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Liquidators and the assets of former corporate trustees

Deppeler, in the matter of Old Port Road Pty Ltd (in liq) [2021] FCA 980 (17 August 2021)

Justice O’Bryan made orders permitting liquidators to deal with trust property.

This case is another demonstration of the circumstances that may allow liquidators to avoid having to be appointed as receivers of trust property – they may instead be empowered to deal with trust property under applicable trustee legislation.

A company (Company) was the trustee of a discretionary trust, pursuant to the terms of a trust deed made in 2002. Since 2003, the Company was the registered proprietor of a property in Victoria (Property), being its only asset.

Liquidators were appointed to the Company. By their investigations, they determined that the Company conducted no activity other than as trustee, existing exclusively to perform that role.

A clause in the trust deed provided that the Company would, ipso facto, cease as trustee if the Company entered into liquidation. No replacement trustee had been appointed.

The liquidators held the Property as bare trustees. They had exchanged a contract for the sale of the Property, completion of which was conditioned on obtaining orders that the liquidators were authorised to sell it.

The liquidators filed an originating process seeking directions under s 90-15 of the Insolvency Practice Schedule (Corporations) that they were justified and acting reasonably in treating the Property as trust property and that they could deal with it and distribute its proceeds in accordance with Parts 5.5 and 5.6 of the Corporations Act.

They also sought an order under s 63 of the Trustee Act 1958 (Vic), empowering the Company to carry on the business of the trust and also accordingly deal with and distribute the Property’s proceeds. The liquidators sought this order instead of seeking to be appointed as receivers of the Property.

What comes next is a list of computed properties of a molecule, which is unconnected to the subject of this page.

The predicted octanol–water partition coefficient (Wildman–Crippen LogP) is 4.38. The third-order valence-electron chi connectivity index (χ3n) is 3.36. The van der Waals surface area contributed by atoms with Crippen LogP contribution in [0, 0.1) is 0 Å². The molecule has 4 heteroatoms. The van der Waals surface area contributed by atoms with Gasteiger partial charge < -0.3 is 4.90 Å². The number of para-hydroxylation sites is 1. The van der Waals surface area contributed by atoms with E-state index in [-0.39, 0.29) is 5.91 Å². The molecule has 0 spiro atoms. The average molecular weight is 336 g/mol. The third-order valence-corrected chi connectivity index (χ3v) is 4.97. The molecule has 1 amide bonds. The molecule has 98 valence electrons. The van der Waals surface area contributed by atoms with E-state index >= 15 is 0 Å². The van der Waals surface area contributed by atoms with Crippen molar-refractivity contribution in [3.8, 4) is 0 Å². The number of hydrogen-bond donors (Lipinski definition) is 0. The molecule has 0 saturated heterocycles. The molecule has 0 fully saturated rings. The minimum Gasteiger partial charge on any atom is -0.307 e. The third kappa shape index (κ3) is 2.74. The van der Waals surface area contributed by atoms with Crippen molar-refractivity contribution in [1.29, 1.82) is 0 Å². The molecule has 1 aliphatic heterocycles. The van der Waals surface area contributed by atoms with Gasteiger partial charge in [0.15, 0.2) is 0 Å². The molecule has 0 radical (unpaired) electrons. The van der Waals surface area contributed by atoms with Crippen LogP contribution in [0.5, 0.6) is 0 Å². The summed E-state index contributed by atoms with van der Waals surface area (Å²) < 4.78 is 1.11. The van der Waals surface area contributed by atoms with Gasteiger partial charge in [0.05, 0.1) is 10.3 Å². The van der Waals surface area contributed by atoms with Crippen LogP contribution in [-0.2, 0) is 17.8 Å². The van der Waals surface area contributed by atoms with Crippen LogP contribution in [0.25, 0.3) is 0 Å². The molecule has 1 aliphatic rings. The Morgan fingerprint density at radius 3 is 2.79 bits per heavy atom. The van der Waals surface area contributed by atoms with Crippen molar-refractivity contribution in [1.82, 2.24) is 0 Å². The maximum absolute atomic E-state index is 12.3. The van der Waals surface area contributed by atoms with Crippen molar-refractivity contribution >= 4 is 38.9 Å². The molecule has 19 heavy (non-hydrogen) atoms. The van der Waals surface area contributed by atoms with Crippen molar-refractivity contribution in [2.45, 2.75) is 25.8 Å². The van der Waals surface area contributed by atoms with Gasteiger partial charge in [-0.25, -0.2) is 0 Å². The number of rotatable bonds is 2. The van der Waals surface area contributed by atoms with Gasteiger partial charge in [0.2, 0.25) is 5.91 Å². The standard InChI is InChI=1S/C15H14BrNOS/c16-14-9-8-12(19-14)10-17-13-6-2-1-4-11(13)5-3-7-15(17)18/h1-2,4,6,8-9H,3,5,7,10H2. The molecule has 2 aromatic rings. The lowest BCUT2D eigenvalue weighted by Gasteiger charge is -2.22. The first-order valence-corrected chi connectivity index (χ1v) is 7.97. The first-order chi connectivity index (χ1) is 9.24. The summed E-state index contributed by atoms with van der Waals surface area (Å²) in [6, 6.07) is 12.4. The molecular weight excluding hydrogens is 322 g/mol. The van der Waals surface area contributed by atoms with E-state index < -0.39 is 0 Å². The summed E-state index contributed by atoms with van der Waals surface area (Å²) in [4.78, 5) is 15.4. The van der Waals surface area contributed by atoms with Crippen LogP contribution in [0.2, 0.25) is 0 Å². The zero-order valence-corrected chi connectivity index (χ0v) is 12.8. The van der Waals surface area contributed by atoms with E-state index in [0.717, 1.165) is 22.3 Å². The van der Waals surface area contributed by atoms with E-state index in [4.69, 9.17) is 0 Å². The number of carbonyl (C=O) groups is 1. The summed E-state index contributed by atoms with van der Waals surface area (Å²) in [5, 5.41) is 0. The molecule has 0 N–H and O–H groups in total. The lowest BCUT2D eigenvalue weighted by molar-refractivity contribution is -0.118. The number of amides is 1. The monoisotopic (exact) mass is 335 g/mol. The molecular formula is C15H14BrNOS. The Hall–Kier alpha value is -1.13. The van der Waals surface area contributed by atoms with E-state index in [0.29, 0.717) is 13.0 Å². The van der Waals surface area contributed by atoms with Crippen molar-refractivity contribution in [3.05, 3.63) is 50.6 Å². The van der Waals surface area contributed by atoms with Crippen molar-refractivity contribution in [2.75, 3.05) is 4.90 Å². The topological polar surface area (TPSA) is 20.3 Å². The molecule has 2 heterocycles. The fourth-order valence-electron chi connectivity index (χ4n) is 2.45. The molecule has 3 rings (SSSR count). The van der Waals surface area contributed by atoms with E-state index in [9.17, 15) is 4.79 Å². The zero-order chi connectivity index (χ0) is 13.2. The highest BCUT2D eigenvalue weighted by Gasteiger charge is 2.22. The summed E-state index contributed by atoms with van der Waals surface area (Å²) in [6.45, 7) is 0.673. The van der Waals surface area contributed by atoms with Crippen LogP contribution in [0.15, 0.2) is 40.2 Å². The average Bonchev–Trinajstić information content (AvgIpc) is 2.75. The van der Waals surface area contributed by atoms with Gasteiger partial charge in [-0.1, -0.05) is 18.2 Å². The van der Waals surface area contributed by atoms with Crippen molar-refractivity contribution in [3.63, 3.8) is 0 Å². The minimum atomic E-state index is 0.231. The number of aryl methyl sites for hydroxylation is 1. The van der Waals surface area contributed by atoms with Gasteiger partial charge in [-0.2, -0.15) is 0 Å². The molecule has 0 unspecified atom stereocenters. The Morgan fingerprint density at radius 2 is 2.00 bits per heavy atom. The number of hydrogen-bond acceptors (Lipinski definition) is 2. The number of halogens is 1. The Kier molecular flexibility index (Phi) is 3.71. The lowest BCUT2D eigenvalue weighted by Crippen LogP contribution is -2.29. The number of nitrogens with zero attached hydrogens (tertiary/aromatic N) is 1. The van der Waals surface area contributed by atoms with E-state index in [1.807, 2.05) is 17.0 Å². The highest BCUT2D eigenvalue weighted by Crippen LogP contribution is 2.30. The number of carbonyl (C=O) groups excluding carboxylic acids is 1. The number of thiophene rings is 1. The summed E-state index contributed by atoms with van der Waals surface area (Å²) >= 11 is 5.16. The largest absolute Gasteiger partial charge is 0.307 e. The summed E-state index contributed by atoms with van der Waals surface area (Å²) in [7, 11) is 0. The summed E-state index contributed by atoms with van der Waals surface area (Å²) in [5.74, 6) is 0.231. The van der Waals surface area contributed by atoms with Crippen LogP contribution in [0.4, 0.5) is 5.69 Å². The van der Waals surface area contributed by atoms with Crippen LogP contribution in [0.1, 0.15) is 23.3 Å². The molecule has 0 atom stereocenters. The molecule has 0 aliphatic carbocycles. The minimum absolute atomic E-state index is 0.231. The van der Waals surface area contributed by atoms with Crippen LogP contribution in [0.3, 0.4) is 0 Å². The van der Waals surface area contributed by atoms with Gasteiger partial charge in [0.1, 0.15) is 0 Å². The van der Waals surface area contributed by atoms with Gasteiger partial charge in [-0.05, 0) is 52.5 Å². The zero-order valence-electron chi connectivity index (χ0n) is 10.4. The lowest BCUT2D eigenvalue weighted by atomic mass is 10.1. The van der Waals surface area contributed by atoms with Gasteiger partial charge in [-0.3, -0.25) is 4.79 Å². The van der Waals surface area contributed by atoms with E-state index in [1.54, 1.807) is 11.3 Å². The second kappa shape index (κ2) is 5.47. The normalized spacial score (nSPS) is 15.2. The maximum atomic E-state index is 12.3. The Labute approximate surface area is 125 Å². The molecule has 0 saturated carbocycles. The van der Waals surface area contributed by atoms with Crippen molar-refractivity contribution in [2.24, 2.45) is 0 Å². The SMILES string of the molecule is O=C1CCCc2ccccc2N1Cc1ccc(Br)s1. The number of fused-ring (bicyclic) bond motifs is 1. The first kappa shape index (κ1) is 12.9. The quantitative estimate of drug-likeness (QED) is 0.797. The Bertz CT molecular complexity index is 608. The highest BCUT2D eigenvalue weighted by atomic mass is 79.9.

The liquidators gave notice of the originating process to each beneficiary of the trust that they could reasonably identify. None of them sought to be heard on the application.

Justice O’Bryan reviewed the authorities and said that there was no “bright line” assisting the Court to determine whether it was preferable to appoint a receiver, but that relief to permit a former corporate trustee to sell assets under the Trustee Act would be appropriate where:

  1. the company has become a bare trustee of the assets of the trust upon the appointment of the liquidator;

  2. the company had acted only as trustee of the trust and in no other capacity;

  3. all assets owned by the company were held by it as trustee and all liabilities incurred by it were incurred in its capacity as trustee; and

  4. no new trustee had been appointed.

His Honour was satisfied that such relief should be granted and that orders be made giving directions in the terms sought by the liquidator.

This also included a direction that the liquidators were entitled to be paid their remuneration, costs and expenses properly incurred in the liquidation, including of the originating process, from the proceeds of the trust Property. This direction was appropriate, where, save for its right of exoneration and the supporting lien, the Company had no assets of its own.


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